Taking An Autistic Child To The Dentist: How To Do It Right

ASD children need to go to a dentist on a regular basis just like everyone else. If a parent has been brushing their gums and teeth since the children were infants, then it won’t be as challenging as a parent thinks. Dental visits need to start very young, about age three, even if the child isn’t speaking, because they will help get him or her used to the dental chair and other people poking around in their mouths. Some kids on the spectrum think it’s a blast, especially when the dentists have massaging dental chairs to calm their little patients (and even their big patients!).

When started early, there is rarely a problem with any child on the spectrum accepting a trip to the dentist. If good oral hygiene is practiced at home and sweets are kept to a minimum, then parents never have to worry about having a cavity filled either. The biggest thing parents need to remember is that if their ASD child(ren) see fear, anxiety or nervousness on their parents’ faces, they will begin to to experience those feelings with going to the dentist too.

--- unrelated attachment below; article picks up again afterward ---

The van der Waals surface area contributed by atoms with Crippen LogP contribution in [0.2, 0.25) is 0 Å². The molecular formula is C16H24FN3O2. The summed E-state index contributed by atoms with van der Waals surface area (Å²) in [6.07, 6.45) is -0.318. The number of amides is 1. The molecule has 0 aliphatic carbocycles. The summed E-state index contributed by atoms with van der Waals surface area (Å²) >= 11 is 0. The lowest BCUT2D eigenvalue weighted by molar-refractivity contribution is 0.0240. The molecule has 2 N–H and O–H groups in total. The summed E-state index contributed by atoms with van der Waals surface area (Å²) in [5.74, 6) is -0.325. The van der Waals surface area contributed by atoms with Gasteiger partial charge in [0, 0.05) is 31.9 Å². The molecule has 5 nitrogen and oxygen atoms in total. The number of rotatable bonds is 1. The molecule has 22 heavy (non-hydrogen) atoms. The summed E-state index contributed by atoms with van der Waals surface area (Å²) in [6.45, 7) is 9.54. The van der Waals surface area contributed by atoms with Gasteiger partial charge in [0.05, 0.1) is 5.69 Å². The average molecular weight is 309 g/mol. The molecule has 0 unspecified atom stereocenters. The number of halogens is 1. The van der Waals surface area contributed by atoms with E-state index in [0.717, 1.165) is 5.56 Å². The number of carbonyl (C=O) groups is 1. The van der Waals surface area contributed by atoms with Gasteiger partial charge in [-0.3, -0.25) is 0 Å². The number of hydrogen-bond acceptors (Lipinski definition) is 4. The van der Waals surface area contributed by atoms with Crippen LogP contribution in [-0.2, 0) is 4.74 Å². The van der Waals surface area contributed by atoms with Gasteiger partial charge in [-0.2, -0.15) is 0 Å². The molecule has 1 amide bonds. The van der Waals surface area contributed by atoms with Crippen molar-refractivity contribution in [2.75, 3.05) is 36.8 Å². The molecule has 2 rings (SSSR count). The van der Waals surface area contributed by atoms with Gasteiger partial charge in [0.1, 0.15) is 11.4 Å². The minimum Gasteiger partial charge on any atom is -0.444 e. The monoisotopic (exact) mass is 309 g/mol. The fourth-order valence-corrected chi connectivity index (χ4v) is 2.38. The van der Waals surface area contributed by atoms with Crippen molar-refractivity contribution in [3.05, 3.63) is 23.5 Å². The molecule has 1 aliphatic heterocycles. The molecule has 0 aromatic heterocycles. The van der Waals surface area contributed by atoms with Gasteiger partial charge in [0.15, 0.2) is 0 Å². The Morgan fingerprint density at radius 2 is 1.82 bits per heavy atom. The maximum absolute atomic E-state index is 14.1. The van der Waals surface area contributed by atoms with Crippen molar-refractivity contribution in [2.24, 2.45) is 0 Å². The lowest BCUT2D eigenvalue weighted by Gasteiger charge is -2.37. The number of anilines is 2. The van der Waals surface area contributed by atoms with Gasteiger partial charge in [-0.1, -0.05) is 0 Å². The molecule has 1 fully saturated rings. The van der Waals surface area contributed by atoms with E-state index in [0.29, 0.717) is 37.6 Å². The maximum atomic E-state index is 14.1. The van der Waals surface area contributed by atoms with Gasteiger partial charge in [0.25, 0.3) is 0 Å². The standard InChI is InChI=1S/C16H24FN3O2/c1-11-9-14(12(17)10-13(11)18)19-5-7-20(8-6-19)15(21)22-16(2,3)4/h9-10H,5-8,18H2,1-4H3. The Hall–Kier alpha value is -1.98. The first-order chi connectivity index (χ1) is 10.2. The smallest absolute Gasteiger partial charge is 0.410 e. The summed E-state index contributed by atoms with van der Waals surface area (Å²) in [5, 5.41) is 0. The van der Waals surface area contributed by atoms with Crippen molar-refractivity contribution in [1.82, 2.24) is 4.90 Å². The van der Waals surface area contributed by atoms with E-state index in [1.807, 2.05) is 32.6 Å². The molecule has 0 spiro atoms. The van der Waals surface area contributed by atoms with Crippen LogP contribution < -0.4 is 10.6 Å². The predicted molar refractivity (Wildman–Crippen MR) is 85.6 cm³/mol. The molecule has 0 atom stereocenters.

Parents should be calm and smile, explain to their children what the dentist will do, maybe even get a library book or two on visiting a dentist to help their kids understand that it’s okay. A parent who approaches it with apprehension and the expectation that it will all go south and then dig their heels in and tell their child that “you have to go. You can’t avoid going to the dentist, and that’s that,” will only find that the experience is really horrible and not something they or their children are going to want to repeat.

Some related daily concerns:
1). How can I get my autistic child to consume healthy fruits and vegetables or vitamin supplements?
2). Top 20 games for autistic kids
3). How to manage autistic meltdowns?

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